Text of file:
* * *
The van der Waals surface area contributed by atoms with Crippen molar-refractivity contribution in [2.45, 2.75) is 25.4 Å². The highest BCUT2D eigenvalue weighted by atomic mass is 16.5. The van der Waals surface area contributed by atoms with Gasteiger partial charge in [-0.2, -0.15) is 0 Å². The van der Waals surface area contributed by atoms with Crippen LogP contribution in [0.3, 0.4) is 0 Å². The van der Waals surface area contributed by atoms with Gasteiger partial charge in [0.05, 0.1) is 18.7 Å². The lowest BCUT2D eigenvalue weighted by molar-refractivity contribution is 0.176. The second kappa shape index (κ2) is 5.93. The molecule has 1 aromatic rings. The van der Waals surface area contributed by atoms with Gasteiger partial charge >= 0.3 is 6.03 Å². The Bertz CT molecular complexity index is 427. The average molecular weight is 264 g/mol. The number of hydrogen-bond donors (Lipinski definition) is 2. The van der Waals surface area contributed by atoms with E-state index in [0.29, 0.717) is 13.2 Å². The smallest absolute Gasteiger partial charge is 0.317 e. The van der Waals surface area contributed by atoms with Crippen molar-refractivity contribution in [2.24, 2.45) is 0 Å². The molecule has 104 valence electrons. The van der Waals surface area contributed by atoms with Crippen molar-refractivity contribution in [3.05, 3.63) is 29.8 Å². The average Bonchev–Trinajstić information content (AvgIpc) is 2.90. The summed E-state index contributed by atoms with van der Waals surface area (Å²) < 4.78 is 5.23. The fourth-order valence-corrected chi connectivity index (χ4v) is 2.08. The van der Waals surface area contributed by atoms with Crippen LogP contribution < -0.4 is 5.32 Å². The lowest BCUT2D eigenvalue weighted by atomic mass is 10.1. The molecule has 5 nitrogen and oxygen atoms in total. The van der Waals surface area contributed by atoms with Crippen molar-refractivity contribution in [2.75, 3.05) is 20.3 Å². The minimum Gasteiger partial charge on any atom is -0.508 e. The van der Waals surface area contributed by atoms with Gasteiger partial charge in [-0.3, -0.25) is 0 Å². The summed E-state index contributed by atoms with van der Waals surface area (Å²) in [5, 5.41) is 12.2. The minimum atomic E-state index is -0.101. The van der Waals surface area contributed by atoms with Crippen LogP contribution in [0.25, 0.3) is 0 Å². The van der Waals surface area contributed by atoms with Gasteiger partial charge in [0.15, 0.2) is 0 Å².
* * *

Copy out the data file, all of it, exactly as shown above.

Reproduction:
The van der Waals surface area contributed by atoms with Crippen molar-refractivity contribution in [2.45, 2.75) is 25.4 Å². The highest BCUT2D eigenvalue weighted by atomic mass is 16.5. The van der Waals surface area contributed by atoms with Gasteiger partial charge in [-0.2, -0.15) is 0 Å². The van der Waals surface area contributed by atoms with Crippen LogP contribution in [0.3, 0.4) is 0 Å². The van der Waals surface area contributed by atoms with Gasteiger partial charge in [0.05, 0.1) is 18.7 Å². The lowest BCUT2D eigenvalue weighted by molar-refractivity contribution is 0.176. The second kappa shape index (κ2) is 5.93. The molecule has 1 aromatic rings. The van der Waals surface area contributed by atoms with Gasteiger partial charge >= 0.3 is 6.03 Å². The Bertz CT molecular complexity index is 427. The average molecular weight is 264 g/mol. The number of hydrogen-bond donors (Lipinski definition) is 2. The van der Waals surface area contributed by atoms with E-state index in [0.29, 0.717) is 13.2 Å². The smallest absolute Gasteiger partial charge is 0.317 e. The van der Waals surface area contributed by atoms with Crippen molar-refractivity contribution in [2.24, 2.45) is 0 Å². The molecule has 104 valence electrons. The van der Waals surface area contributed by atoms with Crippen molar-refractivity contribution in [3.05, 3.63) is 29.8 Å². The average Bonchev–Trinajstić information content (AvgIpc) is 2.90. The summed E-state index contributed by atoms with van der Waals surface area (Å²) < 4.78 is 5.23. The fourth-order valence-corrected chi connectivity index (χ4v) is 2.08. The van der Waals surface area contributed by atoms with Crippen LogP contribution < -0.4 is 5.32 Å². The lowest BCUT2D eigenvalue weighted by atomic mass is 10.1. The molecule has 5 nitrogen and oxygen atoms in total. The van der Waals surface area contributed by atoms with Crippen molar-refractivity contribution in [2.75, 3.05) is 20.3 Å². The minimum Gasteiger partial charge on any atom is -0.508 e. The van der Waals surface area contributed by atoms with Gasteiger partial charge in [-0.3, -0.25) is 0 Å². The summed E-state index contributed by atoms with van der Waals surface area (Å²) in [5, 5.41) is 12.2. The minimum atomic E-state index is -0.101. The van der Waals surface area contributed by atoms with Crippen LogP contribution in [0.25, 0.3) is 0 Å². The van der Waals surface area contributed by atoms with Gasteiger partial charge in [0.15, 0.2) is 0 Å².